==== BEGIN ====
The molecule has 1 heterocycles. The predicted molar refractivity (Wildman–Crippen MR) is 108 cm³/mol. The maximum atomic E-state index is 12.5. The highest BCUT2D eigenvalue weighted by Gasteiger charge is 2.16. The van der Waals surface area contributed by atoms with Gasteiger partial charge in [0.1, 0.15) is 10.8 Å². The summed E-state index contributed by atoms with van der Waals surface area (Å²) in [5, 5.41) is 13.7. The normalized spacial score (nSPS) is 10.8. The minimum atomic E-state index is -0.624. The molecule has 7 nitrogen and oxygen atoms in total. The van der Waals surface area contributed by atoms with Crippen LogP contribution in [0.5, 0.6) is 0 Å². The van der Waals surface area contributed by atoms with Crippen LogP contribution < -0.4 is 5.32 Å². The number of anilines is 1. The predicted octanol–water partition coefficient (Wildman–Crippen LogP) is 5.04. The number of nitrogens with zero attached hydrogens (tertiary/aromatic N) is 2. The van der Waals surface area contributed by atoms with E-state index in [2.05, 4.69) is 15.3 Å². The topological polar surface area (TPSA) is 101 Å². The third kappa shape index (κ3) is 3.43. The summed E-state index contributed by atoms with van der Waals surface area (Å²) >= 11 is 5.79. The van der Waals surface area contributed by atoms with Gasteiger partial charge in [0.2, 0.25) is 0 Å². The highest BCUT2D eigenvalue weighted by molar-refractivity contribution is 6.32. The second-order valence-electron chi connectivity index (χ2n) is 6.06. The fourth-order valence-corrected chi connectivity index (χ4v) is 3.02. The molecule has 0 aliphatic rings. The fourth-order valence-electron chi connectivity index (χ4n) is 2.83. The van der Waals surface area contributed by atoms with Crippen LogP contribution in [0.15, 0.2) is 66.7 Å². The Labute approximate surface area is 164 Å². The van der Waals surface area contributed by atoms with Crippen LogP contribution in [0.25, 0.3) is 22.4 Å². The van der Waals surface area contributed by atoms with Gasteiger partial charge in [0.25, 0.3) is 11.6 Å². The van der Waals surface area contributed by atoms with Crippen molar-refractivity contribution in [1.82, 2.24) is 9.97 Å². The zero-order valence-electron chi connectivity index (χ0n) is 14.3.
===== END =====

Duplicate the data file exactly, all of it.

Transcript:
The molecule has 1 heterocycles. The predicted molar refractivity (Wildman–Crippen MR) is 108 cm³/mol. The maximum atomic E-state index is 12.5. The highest BCUT2D eigenvalue weighted by Gasteiger charge is 2.16. The van der Waals surface area contributed by atoms with Gasteiger partial charge in [0.1, 0.15) is 10.8 Å². The summed E-state index contributed by atoms with van der Waals surface area (Å²) in [5, 5.41) is 13.7. The normalized spacial score (nSPS) is 10.8. The minimum atomic E-state index is -0.624. The molecule has 7 nitrogen and oxygen atoms in total. The van der Waals surface area contributed by atoms with Crippen LogP contribution in [0.5, 0.6) is 0 Å². The van der Waals surface area contributed by atoms with Crippen LogP contribution < -0.4 is 5.32 Å². The number of anilines is 1. The predicted octanol–water partition coefficient (Wildman–Crippen LogP) is 5.04. The number of nitrogens with zero attached hydrogens (tertiary/aromatic N) is 2. The van der Waals surface area contributed by atoms with E-state index in [2.05, 4.69) is 15.3 Å². The topological polar surface area (TPSA) is 101 Å². The third kappa shape index (κ3) is 3.43. The summed E-state index contributed by atoms with van der Waals surface area (Å²) >= 11 is 5.79. The van der Waals surface area contributed by atoms with Gasteiger partial charge in [0.2, 0.25) is 0 Å². The highest BCUT2D eigenvalue weighted by molar-refractivity contribution is 6.32. The second-order valence-electron chi connectivity index (χ2n) is 6.06. The fourth-order valence-corrected chi connectivity index (χ4v) is 3.02. The molecule has 0 aliphatic rings. The fourth-order valence-electron chi connectivity index (χ4n) is 2.83. The van der Waals surface area contributed by atoms with Crippen LogP contribution in [0.15, 0.2) is 66.7 Å². The Labute approximate surface area is 164 Å². The van der Waals surface area contributed by atoms with Crippen LogP contribution in [0.25, 0.3) is 22.4 Å². The van der Waals surface area contributed by atoms with Gasteiger partial charge in [0.25, 0.3) is 11.6 Å². The van der Waals surface area contributed by atoms with Crippen molar-refractivity contribution in [1.82, 2.24) is 9.97 Å². The zero-order valence-electron chi connectivity index (χ0n) is 14.3.